In some ways, it looks as if the generals that deposed elected
prime minister Thaksin Shinawatra in a bloodless coup last month
want to institute a completely new economic doctrine.
Retired General Surayud Chulanont, the junta-appointed premier,
initially worried the business community when he told reporters his
one-year government would focus on "sufficiency economy" and
"indicators of happiness" instead of economic growth.
But while foreign investors have reason to fear that some parts
of Thailand's open economy may start to close up, local business
leaders expect the changes in economic policy to be largely
"Maybe in the short term we'll see some overreaction in dealing
with Mr. Thaksin's policies, but as time goes on people will see the
positive side of being more moderate," said Twatchai Yongkittikul,
secretary-general of the Thai Bankers' Association. "Most of the old
economic policies will continue. The interim government should focus
on political reforms, so it's unlikely they will implement new
Thai economy surprisingly stable
For all the political chaos Thailand has seen over the past year,
the economy has proved refreshingly stable. Inflation is under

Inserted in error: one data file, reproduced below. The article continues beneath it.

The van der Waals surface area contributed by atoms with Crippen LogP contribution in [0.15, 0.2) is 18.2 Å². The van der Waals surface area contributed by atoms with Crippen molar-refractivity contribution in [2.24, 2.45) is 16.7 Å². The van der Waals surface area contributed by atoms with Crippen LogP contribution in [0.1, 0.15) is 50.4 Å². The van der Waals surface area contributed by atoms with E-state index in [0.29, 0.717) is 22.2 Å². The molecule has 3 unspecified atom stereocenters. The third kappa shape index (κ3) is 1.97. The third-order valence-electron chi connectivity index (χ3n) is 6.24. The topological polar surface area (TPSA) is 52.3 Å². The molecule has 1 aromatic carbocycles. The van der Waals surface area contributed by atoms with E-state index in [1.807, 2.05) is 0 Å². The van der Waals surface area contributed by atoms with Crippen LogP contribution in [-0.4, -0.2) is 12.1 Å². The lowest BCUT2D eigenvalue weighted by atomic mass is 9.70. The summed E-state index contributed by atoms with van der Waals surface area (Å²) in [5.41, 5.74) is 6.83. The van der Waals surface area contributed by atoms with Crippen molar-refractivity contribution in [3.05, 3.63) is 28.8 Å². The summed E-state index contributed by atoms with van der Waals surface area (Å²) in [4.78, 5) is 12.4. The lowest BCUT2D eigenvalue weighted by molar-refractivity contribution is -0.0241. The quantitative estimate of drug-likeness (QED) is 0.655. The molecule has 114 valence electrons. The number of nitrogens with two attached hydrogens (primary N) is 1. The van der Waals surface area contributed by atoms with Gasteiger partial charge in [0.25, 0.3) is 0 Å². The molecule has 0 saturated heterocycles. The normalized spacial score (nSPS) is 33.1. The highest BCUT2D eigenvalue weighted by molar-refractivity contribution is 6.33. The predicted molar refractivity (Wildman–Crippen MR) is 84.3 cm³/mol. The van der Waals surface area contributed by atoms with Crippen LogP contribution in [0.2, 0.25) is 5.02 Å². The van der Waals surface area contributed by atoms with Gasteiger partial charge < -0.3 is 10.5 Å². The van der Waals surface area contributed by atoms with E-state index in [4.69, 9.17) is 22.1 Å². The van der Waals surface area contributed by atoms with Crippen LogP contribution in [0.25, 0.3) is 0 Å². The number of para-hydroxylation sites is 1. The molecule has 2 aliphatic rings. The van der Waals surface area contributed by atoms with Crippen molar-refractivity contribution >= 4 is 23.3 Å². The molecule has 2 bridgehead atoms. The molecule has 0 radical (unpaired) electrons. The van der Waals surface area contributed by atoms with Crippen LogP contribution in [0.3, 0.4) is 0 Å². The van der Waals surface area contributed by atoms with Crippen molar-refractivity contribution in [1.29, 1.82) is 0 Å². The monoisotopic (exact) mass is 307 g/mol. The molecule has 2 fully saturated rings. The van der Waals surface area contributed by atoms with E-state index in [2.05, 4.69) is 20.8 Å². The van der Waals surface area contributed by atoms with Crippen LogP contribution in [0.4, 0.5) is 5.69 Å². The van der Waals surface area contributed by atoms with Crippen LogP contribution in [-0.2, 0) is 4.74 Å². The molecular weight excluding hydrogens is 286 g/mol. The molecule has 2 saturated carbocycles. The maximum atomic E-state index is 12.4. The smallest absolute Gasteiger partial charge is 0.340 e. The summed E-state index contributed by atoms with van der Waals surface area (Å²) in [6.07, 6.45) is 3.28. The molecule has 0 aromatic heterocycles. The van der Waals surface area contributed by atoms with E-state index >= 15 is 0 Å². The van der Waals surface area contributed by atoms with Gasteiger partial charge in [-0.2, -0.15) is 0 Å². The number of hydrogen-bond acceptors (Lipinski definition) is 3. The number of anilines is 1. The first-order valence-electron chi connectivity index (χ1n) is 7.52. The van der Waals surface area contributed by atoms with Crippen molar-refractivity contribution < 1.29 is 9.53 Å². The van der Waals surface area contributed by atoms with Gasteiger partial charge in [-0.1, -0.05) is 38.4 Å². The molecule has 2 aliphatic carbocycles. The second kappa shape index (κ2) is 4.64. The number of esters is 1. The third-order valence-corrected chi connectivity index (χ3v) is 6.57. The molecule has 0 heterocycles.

control, the current account is running a surplus, and stronger than
expected growth in both exports and tourism has helped offset a
decline in domestic demand. Economists expect that a more stable
government - regardless of whether the military installed it -
should unleash a torrent of pent-up consumer spending and
"All in all, things look good. The economy should bottom out in
the fourth quarter and then start recovering next year," said Ussara
Wiraipitch, a senior economist at Standard Chartered. The London-
based bank is forecasting Thailand's GDP to grow 5.2 percent next
year, much higher than the expected 4.1 percent growth this year.
The government's new economic team, led by respected former
central bank chief and new finance minister Pridiyathorn Devakula,
has already taken measures to reassure investors. It quickly
approved a budget for the next fiscal year and said public
investment projects would go forward as planned.
"The government will immediately start with [infrastructure
projects] that are economically viable," Mr. Pridiyathorn told
reporters. "We will invest prudently."
The measured tone of the military-appointed government contrasts
sharply with the relentless marketing that characterized Thaksin's
administration. Under the self-styled CEO prime minister, the
government aggressively pursued privatization, free-trade deals, and
cheap lending programs - and gave every new project a brand name.
Government spending programs became "megaprojects." A plan to
develop top clothing designers turned into "Bangkok Fashion City."
An initiative to promote more Thai restaurants overseas made
Thailand the "Kitchen of the World. …